Apr. 23 Apr. 26 2018

With northern Campbell County as my lifelong base, I always mine it first for Roads Scholaring exhibits. If roads could talk, the area would provide endless conversation, and you're gonna peep it all!

4/23 - As a pre-bubbling to April's real Scholaring, I got this photo with my smartphone on the way to Kroger. This is in Bellevue, northeast on Poplar at Taylor. The tree had just fallen in the road! At first I thought that truck had hit it, but actually the tree had rotted from the rain. If I'd been there seconds earlier, it would have fallen on me!

4/26 - My main Scholaring begins with a video! In this clip, the Road Ruiner ascends Harrison Avenue in Bellevue, and we go east on Lincoln Road to Dayton and Fort Thomas. At one point, I backtrack in the hopes of assessing the now-defunct Blackburn Avenue, but the path of that road is just the bare spot in the grass at right at 3:32.

This vid isn't the usual biperoony. It's upscale biperoony! We examine Burnet Ridge (once part of Waterworks Road), Riverside Parkway, and Miami Parkway in Fort Thomas.

North on Fort Thomas Avenue at Covert Run Pike. Even in the 1970s, things weren't too spooky until you got a little further.

Fort Thomas Avenue continues, almost where it becomes Dayton Pike. What most people don't realize is that Dayton Pike was actually built before the stretch of Alexandria Pike leading out of Newport. Briefly in the 19th century, it appeared that Dayton - not Newport - would be the county's biggest city. Dayton Pike was also considered as a site for St. Luke Hospital (now a branch of St. Elizabeth).

North Ridge Lane. The right side is in Fort Thomas; the left side in Dayton.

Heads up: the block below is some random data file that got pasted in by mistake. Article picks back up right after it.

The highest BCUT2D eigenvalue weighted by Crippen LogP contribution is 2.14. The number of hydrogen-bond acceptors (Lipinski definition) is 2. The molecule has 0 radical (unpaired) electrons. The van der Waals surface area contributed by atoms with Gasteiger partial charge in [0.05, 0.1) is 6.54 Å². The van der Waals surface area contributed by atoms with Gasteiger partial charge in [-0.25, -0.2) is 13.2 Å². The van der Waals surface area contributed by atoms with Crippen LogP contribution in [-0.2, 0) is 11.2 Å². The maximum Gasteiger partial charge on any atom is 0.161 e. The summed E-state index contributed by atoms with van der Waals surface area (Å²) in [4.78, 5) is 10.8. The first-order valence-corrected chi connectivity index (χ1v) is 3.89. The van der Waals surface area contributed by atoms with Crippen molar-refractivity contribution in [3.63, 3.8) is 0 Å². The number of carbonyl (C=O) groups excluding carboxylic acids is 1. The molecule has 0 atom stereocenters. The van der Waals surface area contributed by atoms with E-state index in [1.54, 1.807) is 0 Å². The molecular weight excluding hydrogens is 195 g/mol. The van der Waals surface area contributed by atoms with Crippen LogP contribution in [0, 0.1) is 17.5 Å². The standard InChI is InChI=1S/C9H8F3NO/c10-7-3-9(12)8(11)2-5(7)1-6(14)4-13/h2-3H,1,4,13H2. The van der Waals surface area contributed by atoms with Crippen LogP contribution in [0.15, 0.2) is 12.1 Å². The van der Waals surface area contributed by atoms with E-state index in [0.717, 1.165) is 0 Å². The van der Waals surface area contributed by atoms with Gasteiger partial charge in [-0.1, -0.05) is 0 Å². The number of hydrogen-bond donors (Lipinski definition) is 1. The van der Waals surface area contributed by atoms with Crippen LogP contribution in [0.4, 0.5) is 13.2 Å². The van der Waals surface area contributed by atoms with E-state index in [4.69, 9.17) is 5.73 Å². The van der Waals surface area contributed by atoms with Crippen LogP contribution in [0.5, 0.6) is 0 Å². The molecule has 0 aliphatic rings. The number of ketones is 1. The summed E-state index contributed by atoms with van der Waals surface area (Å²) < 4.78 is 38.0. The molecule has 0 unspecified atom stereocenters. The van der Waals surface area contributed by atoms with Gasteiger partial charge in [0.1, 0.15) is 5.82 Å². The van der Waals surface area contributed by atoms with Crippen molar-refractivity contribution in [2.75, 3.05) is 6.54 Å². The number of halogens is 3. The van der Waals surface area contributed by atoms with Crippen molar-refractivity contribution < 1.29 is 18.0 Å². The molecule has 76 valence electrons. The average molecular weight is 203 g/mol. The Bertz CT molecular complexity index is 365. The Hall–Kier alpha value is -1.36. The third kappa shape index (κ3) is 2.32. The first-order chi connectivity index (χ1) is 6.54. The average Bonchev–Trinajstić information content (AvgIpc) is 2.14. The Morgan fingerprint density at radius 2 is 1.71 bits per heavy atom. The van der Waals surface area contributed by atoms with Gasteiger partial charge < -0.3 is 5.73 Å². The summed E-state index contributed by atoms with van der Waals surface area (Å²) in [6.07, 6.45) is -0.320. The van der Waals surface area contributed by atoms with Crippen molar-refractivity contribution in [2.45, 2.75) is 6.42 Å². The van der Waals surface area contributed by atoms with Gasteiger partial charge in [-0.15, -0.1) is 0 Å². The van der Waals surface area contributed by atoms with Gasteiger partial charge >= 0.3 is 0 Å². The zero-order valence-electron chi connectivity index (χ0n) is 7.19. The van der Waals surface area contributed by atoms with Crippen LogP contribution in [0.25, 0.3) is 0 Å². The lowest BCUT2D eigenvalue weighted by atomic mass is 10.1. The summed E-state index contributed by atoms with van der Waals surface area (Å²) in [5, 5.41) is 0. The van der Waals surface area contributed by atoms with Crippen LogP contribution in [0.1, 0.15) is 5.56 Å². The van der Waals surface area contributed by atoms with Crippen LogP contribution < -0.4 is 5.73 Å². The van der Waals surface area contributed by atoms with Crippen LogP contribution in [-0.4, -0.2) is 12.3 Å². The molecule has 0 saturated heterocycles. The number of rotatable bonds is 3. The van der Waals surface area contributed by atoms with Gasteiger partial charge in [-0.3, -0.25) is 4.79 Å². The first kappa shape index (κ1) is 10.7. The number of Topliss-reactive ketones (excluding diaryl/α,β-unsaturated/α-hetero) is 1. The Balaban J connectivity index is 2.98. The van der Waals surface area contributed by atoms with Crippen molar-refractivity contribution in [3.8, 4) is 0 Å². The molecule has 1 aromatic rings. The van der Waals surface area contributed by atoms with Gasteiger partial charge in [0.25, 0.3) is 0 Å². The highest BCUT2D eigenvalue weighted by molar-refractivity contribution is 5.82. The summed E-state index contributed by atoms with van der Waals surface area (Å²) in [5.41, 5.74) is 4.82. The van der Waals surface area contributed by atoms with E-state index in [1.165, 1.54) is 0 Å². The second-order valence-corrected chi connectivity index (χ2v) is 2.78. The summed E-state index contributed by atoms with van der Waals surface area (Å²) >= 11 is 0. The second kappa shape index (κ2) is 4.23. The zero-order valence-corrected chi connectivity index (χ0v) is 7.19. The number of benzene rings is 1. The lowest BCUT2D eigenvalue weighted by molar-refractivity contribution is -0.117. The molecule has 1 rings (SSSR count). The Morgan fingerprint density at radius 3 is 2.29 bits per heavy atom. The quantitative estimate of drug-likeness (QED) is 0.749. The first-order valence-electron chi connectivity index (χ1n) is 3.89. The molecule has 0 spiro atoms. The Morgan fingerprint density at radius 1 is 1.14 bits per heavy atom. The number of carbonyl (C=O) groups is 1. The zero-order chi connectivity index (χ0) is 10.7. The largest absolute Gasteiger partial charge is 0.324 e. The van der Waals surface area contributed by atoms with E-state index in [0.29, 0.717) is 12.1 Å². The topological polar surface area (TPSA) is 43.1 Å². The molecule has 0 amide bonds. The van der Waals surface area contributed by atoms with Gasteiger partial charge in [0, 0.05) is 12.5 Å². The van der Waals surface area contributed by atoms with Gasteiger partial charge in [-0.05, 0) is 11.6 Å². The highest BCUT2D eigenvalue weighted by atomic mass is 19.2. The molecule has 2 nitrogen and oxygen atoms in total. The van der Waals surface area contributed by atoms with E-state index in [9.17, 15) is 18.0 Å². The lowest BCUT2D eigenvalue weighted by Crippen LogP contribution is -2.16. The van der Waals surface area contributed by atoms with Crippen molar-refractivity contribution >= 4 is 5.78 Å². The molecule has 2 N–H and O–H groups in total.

Rose Drive in Dayton. I included a blow-up of the sign because it's old.

The traffic island on Grant Park Drive in Dayton. Although the stretch up ahead wasn't built until 2013, this area had been gutted in the 2000s to build this. We're right where a lake used to be. A wooded stretch of Maple Avenue would have been ahead.

Here we're on Grant Park Drive where it used to be Maple Avenue. At first I thought the little box at the center of the photo could be a manhole from the days when Fuhrman Avenue ran there - which was a long time ago! It turns out it's actually a detention pond and riser for storm water.

Northwest on Dayton Avenue. This stretch wasn't built until probably the late 1970s.

Dayton Avenue continues.

Fairview Avenue at Locust Avenue!

This video covers the Donald Duck section of Dayton, from Locust Avenue to Belmont Road to McKinney Street!

This alley (a people's road) is Rear Vine Street, and this is southeast off 8th. Note the cobblestone pavement.

Continuing up Rear Vine. I have no idea what these "NORTHERN CINCINNATI" and "NORTHERN KENTUCKY" banners were for.

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